It is a funny thing that cameras don’t come with passports. They probably should, considering once you get a camera in hand all you want to do is go out and see things. There is something about having a camera in hand that encourages you to travel just a bit further than your daily commute. With a little black box in hand, photography is one of the many ways to take a few extra steps in the hopes of finding something interesting.
One of the most exciting moments in photography is the instant of discovery, which by the time you’ve taken the picture has already passed.
When you return home, the boundless curiosity is often met with the crushing disappointment that you “missed it.” Why is it that pictures so rarely match the experiences we had when we took the photos?
Part of the answer to this 150-year-old photography riddle lies in our approach to taking pictures. How often have you ventured out with a camera, only to lift it to your face when you saw something striking yet weren’t able to capture exactly what you saw? My guess is pretty often. The process is simple. You walk through mundanity until you hit the extraordinary (or at least something that doesn’t completely bore you), then you take a picture. No matter how hard you try to compose better or get the colors just right, the photo rarely matches the experience… Why?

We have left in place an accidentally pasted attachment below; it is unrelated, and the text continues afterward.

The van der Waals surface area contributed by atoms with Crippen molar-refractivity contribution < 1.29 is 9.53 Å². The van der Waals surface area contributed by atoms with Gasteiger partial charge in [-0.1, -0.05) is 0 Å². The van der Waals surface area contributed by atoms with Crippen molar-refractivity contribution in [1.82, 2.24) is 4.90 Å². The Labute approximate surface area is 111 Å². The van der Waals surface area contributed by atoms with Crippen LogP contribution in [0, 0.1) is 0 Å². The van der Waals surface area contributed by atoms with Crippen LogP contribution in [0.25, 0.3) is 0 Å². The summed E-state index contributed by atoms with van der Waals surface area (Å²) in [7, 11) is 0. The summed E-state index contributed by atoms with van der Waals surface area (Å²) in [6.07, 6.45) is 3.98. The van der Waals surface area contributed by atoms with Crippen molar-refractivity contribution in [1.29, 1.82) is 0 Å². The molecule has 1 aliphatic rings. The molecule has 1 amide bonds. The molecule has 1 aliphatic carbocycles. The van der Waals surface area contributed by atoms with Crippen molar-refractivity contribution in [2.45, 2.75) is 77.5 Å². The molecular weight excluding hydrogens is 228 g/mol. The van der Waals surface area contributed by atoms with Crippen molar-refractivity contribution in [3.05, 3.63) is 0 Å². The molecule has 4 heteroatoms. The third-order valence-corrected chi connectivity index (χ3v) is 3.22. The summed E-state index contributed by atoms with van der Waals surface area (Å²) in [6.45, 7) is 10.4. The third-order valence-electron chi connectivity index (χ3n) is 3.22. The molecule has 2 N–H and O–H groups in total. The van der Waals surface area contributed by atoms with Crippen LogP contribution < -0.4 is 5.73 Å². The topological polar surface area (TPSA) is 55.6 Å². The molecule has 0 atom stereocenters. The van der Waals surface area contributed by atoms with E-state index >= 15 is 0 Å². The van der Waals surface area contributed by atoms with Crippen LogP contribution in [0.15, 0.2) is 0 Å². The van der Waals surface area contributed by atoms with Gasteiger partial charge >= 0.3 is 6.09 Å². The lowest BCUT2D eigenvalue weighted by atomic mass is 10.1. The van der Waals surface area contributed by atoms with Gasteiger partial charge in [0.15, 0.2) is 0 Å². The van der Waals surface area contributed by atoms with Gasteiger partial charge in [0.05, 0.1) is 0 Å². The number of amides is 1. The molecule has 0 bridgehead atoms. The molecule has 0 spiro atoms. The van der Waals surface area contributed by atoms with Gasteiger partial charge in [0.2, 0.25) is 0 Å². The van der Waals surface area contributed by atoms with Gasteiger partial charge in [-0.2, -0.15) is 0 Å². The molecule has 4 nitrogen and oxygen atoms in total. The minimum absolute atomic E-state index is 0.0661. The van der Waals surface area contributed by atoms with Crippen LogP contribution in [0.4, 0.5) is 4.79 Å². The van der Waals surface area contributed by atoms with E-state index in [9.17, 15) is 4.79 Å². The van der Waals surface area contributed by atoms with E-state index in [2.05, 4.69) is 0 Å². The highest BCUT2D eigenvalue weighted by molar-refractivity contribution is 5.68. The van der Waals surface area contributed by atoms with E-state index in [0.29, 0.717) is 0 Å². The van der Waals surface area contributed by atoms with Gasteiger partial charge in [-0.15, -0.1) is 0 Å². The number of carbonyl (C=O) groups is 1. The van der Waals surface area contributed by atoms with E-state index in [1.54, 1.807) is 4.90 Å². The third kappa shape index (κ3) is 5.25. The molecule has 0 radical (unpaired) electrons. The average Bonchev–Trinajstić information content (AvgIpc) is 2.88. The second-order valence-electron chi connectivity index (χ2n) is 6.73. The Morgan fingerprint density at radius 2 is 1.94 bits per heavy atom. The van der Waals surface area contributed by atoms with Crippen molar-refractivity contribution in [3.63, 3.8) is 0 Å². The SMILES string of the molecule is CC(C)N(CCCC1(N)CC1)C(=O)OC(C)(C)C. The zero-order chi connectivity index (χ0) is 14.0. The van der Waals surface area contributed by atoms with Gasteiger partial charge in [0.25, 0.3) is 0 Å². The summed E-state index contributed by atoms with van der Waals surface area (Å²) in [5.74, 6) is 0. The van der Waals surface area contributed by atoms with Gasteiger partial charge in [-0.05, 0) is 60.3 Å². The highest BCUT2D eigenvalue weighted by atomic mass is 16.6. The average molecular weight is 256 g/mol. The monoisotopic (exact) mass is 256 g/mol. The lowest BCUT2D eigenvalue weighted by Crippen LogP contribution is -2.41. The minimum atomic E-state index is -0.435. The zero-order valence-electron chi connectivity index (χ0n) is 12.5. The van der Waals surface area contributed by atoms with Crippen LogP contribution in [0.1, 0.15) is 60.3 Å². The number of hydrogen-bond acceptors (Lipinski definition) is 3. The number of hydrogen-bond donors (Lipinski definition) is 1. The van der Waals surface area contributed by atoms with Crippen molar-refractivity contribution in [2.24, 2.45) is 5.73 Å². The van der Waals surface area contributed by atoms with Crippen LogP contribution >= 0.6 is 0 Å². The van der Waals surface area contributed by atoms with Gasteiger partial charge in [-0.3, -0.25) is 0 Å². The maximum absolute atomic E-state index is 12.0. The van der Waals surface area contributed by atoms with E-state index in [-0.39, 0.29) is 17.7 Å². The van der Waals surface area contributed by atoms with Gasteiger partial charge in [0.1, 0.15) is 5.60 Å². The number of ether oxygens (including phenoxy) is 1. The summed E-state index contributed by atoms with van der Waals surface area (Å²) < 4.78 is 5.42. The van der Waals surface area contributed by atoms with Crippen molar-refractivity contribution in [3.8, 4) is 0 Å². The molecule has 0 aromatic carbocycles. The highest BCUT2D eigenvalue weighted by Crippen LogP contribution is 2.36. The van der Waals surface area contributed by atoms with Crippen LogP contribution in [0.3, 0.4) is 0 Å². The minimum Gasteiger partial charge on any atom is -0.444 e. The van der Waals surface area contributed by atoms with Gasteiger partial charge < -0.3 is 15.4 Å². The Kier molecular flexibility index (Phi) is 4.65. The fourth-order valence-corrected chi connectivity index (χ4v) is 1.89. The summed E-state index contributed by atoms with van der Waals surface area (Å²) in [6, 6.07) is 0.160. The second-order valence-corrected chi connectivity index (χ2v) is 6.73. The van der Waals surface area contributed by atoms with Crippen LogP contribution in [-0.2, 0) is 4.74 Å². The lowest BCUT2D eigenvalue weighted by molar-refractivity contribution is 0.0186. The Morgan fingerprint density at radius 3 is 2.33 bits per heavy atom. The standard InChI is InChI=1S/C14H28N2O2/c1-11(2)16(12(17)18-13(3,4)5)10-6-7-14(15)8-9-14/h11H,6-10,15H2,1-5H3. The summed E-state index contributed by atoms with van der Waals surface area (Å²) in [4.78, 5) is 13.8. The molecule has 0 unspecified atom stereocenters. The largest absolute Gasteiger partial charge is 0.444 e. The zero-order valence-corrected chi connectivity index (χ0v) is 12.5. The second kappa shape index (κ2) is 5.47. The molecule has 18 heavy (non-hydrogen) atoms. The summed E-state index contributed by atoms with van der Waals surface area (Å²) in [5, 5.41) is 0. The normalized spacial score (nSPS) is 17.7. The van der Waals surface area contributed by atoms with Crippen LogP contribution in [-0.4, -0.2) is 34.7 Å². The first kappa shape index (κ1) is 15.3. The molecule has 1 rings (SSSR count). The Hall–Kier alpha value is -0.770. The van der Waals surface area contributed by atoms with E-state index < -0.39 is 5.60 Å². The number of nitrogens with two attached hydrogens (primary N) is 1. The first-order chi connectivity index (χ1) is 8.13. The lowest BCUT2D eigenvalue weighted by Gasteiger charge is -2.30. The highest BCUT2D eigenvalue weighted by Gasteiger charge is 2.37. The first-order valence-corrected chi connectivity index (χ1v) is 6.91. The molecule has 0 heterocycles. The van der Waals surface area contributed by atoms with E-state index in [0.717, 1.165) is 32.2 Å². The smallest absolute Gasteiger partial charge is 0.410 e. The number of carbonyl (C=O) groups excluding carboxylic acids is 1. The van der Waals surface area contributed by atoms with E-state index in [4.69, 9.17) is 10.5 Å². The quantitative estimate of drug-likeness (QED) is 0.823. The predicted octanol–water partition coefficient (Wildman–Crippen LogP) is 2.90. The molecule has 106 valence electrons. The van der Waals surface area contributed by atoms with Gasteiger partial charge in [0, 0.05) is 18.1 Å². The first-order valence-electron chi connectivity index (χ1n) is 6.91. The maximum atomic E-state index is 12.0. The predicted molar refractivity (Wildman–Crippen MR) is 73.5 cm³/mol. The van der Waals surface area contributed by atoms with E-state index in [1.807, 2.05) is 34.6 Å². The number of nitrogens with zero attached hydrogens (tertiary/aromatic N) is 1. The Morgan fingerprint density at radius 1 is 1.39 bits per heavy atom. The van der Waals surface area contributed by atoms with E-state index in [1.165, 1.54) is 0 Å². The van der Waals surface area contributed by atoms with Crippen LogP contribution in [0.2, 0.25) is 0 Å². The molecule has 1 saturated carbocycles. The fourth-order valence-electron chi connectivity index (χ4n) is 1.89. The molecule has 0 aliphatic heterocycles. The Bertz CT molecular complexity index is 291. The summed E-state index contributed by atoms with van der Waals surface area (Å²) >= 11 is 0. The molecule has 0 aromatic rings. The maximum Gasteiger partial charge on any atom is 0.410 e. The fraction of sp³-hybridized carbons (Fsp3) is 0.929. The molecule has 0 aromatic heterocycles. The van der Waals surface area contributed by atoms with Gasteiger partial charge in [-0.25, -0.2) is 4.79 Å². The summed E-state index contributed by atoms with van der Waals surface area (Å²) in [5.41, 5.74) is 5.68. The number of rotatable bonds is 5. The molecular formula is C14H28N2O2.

Because one of the most exciting moments in photography is the instant of discovery, which by the time you’ve taken the picture has already passed. The anticipation of discovery you felt when making the picture lies in the transition between moments which are as common as a park bench and the instants that stop you dead in your tracks. But if you never take the time to photograph the parts leading up to a picture it is hard to fully appreciate what makes it unique.
People will start to comment that they can feel as if they are in your pictures, not that they are just looking at them.
If we can step back for a moment and find some perspective then we can understand why our pictures fail to capture the sense of discovery we felt when we took them. Just like a good movie director, moments of importance benefit from context. In cinema, creating context is nearly formulaic. Hollywood, Bollywood, and most of the independent films have this down to a science. Movies have to give us a sense of place, time, and actors in the first five minutes, otherwise most of us will check out. But photography is different. There is not always a clear narrative. Our actors may be invisible, but our path to the pictures can also become very hard to follow.
One of the ideas we review in my workshops is “how to get your viewer from their world into yours.” Part of this process involves leaving a trail of breadcrumbs along the way. Put another way, give yourself two pictures that lead up to a photo and another two pictures that lead you out. Otherwise, it can look like we popped out of a portal in the ground and disappeared the moment our picture was complete. The added benefits of this process leave a lasting mark on your pictures. People will start to comment that they can feel as if they are in your pictures, not that they are just looking at them.